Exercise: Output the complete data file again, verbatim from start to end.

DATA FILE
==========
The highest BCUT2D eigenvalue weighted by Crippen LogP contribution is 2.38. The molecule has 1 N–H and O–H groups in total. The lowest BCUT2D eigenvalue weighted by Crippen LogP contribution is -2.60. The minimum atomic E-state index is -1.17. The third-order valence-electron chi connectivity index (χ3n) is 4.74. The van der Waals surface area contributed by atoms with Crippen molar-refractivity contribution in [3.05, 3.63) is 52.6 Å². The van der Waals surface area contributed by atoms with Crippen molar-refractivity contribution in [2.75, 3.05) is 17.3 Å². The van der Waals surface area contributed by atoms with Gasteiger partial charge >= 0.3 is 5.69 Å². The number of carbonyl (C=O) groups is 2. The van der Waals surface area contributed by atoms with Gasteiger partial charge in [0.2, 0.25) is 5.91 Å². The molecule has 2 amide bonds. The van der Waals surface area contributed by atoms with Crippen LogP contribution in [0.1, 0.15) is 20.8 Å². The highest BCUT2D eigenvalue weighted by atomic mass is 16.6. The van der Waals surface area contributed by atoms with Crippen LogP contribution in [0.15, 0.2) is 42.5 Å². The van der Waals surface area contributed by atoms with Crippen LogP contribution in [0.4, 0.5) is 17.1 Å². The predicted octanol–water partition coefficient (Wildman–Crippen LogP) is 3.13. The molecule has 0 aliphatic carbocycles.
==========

The highest BCUT2D eigenvalue weighted by Crippen LogP contribution is 2.38. The molecule has 1 N–H and O–H groups in total. The lowest BCUT2D eigenvalue weighted by Crippen LogP contribution is -2.60. The minimum atomic E-state index is -1.17. The third-order valence-electron chi connectivity index (χ3n) is 4.74. The van der Waals surface area contributed by atoms with Crippen molar-refractivity contribution in [3.05, 3.63) is 52.6 Å². The van der Waals surface area contributed by atoms with Crippen molar-refractivity contribution in [2.75, 3.05) is 17.3 Å². The van der Waals surface area contributed by atoms with Gasteiger partial charge >= 0.3 is 5.69 Å². The number of carbonyl (C=O) groups is 2. The van der Waals surface area contributed by atoms with Gasteiger partial charge in [0.2, 0.25) is 5.91 Å². The molecule has 2 amide bonds. The van der Waals surface area contributed by atoms with Crippen LogP contribution in [0.1, 0.15) is 20.8 Å². The highest BCUT2D eigenvalue weighted by atomic mass is 16.6. The van der Waals surface area contributed by atoms with Crippen LogP contribution in [0.15, 0.2) is 42.5 Å². The van der Waals surface area contributed by atoms with Crippen LogP contribution in [0.4, 0.5) is 17.1 Å². The predicted octanol–water partition coefficient (Wildman–Crippen LogP) is 3.13. The molecule has 0 aliphatic carbocycles.